Like the Roman arena games, it was the use of violence to keep the masses under control.  It was a kind of catharsis or living through the people killing each other in the arena.  

It’s also like reality TV shows of today and maybe this “gaming” theme made this story quite relatable.  I mean everyone’s heard of Survivor even if they never watched it.  

 

What Did I Think Was Weak?

To be honest there wasn’t much I found that I could dislike about the series.  Granted, turning the final battle into a kind of deadly game seemed a bit far fetched but then again it was a last ditch defence so I kind of forgave that.  Can you turn war into a real game?  

Maybe if they were fighting with drones, which no side was using.  For all their hovercrafts and crazy killing technology they didn’t have combat drones?  They opted for genetically warped monsters?  

(Which I might add weren’t used in the war with District 13 and the other districts…)

Well, it’s fiction so I overlooked that thought.  

The only major gripe that I had was that by the final book, Katniss saw less serious action (and clever use of her skills) than in either of the first two books.  It was less “survival against really bad odds” to “overthrow the Capitol and be a mascot”.  

She and several other characters including Haymitch also didn’t seem to be “all there”.  Past deaths in book two and the eventual death of Katniss’ sister really broke her.  Her final all consuming thought was getting even with President Snow.  

 

Conclusion

Suzanne Collins The Hunger Games trilogy is worth a read.  I personally found the first two books to be more exciting than the third but the third did wrap up the whole mystery around District 13.  Unlike J.K. Rowlings Harry Potter series (to be reviewed sometime in the future), I found it very easy to get into.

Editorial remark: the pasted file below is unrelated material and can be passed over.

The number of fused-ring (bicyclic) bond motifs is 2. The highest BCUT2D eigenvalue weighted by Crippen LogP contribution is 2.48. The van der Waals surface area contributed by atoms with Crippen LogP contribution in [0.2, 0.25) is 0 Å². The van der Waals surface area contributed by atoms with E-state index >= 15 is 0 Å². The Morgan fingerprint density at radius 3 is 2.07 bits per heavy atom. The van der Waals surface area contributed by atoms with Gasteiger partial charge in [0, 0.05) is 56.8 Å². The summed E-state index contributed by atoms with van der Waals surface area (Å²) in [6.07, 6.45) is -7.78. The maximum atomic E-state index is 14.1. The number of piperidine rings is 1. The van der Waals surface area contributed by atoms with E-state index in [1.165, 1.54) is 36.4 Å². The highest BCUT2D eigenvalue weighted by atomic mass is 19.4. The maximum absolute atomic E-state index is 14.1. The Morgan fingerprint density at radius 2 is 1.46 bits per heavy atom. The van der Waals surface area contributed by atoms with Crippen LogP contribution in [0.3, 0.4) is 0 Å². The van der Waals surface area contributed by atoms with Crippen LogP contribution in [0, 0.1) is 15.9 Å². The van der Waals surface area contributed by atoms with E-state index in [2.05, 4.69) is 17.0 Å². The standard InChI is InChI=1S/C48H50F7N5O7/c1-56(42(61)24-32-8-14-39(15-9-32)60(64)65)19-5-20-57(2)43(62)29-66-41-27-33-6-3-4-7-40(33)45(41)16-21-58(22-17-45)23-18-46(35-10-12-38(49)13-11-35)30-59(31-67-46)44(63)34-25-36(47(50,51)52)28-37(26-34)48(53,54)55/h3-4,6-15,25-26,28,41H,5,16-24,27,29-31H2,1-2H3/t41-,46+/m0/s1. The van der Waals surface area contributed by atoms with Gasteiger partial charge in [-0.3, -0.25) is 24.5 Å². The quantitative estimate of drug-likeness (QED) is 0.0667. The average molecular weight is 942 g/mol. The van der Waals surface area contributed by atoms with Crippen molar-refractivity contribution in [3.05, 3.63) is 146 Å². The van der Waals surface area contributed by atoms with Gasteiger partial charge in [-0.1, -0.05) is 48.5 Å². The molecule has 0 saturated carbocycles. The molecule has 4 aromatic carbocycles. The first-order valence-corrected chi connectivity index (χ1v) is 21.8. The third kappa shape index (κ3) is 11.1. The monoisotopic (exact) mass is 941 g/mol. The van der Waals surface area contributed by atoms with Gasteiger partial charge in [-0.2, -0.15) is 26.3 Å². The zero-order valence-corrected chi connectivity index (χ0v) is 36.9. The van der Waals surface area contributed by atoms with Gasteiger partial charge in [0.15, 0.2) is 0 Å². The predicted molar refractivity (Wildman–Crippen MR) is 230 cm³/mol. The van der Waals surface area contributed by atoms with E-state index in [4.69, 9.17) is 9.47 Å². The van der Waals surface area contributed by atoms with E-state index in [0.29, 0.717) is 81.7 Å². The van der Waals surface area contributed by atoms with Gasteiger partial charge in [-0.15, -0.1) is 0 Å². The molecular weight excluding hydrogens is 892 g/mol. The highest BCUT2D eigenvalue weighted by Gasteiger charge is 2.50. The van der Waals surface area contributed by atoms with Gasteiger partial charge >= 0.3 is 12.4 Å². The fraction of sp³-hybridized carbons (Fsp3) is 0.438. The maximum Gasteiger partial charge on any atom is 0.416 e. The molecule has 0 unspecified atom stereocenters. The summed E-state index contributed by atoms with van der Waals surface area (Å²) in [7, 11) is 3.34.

This series is more mature than most young adult fiction I’ve been studying (again Harry Potter comes to mind).  

 

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2 comments on “The Hunger Games Trilogy Review
  1. Shishir Norman says:

    Nice Review Alexei. But I think the last book of Hunger Games really sucked. It seemed psycho and confusing. A good piece but it did not continue the awesome action of first two books. Read it long ago.

    • Alexei Cyren says:

      Shishir,

      I and many others agree with you — the last book was less exciting than the other two books because Katniss was more of a flag-waving icon. She really didn’t do any fighting of her own and there really was less drama than the first two books. It was a sad way of concluding it.

      Well, I’ll give Collins this much: it was a tough thing to finish it up well with all the expectations I’m sure. Having Katniss lose her sister and end up in disgrace was quite sad.

2 Pings/Trackbacks for "The Hunger Games Trilogy Review"
  1. […] however that your heroine is the reckless type that you often see in some other series (except The Hunger Games — Katniss is way smarter usually). […]

  2. […] filled with intrigue and betrayal plus a fair bit of decent world building that might remind you of Hunger Games or Divergent. […]